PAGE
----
Even in these enlightened days in which your average home gardener can see the beauty and season-stretching power of foliage and textural seed-heads, there’s no denying that flowers make up about 95% of why we garden.
That said, I’m putting forth the case for some inorganic colour. It’s great when flowers are thin, fabulous for backing up whatever thin floral colour you have, and not a bad alternative if you can’t be bothered with flowers at all.
Check out Diarmuid Gavin’s controversial Chelsea garden of 2004.
The only thing in flower is that modest geranium in the foreground. There’s great foliage, admittedly, and a strong sense of enclosure – you know you’d feel really embraced in that garden – but the only real colour is from those crazy vitreous enamel balls floating overhead, the pod in the background, and that orange plastic chair.
In the same year, Dan Pearson designed (characteristically) an altogether more subtle garden, but it, too, depended on colour from painted cane stools to back-up the modest colour contribution made by wildflowers. (Apologies for the pic – I wasn’t really into digital photography at the time, and the best I have are on 35mm slide, which I can’t show. Along with the orange stools up the back was a single pink one, matching the colour of the foreground flowers. They were altogether more prominent than this photo suggests)
A year or two later, a client and I were trying to think of a way of introducing colour to her garden without adding flowers (she’s not big on flowers, and cuts the buds off her Wisteria every spring). It was at the end of that passing fashion for mulching with crushed coloured glass, and we were wanting something bolder, anyway.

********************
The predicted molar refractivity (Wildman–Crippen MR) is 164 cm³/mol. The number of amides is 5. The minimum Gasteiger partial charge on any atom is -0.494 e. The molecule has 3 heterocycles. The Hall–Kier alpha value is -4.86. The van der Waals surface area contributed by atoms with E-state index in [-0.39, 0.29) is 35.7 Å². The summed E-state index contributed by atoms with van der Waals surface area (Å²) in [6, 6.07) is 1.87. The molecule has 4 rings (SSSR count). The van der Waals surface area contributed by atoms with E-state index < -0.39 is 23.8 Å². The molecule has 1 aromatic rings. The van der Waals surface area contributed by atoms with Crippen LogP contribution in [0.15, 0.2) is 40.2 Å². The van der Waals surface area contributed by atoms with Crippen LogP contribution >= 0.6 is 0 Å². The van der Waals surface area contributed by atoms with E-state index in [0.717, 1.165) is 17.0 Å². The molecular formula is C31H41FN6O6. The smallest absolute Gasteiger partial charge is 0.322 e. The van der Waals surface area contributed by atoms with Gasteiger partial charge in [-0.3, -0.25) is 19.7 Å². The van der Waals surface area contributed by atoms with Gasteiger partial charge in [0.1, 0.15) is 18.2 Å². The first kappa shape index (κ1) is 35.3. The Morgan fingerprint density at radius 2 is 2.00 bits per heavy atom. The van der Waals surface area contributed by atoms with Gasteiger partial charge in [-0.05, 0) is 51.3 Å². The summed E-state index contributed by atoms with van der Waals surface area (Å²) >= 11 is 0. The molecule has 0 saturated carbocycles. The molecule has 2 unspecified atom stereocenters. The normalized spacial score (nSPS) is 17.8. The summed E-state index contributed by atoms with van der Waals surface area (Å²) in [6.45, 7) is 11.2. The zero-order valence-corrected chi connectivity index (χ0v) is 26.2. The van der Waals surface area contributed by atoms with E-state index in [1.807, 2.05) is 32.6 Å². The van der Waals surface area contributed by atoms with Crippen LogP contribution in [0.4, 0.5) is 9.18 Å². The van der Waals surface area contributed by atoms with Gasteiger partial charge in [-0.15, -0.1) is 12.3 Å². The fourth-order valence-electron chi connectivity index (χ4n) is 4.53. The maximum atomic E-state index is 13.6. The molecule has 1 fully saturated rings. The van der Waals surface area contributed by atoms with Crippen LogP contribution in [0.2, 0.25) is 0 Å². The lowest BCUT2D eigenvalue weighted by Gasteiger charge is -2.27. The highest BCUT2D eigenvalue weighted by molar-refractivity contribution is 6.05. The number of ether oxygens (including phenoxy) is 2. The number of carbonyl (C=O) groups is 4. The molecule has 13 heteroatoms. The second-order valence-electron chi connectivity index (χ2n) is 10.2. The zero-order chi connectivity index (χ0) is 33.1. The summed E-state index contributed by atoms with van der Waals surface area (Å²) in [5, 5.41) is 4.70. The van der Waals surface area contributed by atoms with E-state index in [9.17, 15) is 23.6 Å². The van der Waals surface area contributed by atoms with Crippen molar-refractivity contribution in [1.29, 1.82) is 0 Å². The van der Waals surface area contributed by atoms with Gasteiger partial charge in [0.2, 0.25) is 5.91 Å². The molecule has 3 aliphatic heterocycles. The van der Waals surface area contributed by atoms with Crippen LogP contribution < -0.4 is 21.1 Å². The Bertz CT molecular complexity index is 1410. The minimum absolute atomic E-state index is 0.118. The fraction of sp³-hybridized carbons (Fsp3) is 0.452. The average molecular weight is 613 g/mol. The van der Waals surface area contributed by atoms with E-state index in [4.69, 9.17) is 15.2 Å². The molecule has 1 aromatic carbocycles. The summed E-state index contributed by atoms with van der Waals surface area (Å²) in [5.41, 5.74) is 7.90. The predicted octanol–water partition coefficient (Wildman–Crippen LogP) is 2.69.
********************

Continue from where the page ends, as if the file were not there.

We cooked up a plot to
mulch all of her courtyard pots in tomato-red marbles. The effect was sensational.
Several years later the same client decided that she’d do the same with blue marbles, elsewhere in the garden. I wasn’t sure about this, and expressed my concern about too much variation on a theme, and the desire to stick with what we had. As is frequently the case, I was wrong, and they worked really well.
Come to think of it, the original thought regarding inorganic colour additives pre-dates the Diarmuid Gavin garden, and traces back to a talk given by the incomparable Dan Hinkley back in 1999. He showed us a pic of an outrageously coloured Allium christophii seed-head, and after gasps of admiration and envy admitted that he’d spray painted it. The next winter, I hit a great sweep of rudbeckia seed-heads with the remaining contents of several cans of flouro marker paint. It was totally beserk, but completely un-photograph-able. At the very least it made me laugh out loud, and in a Woodend winter, that’s quite an achievement.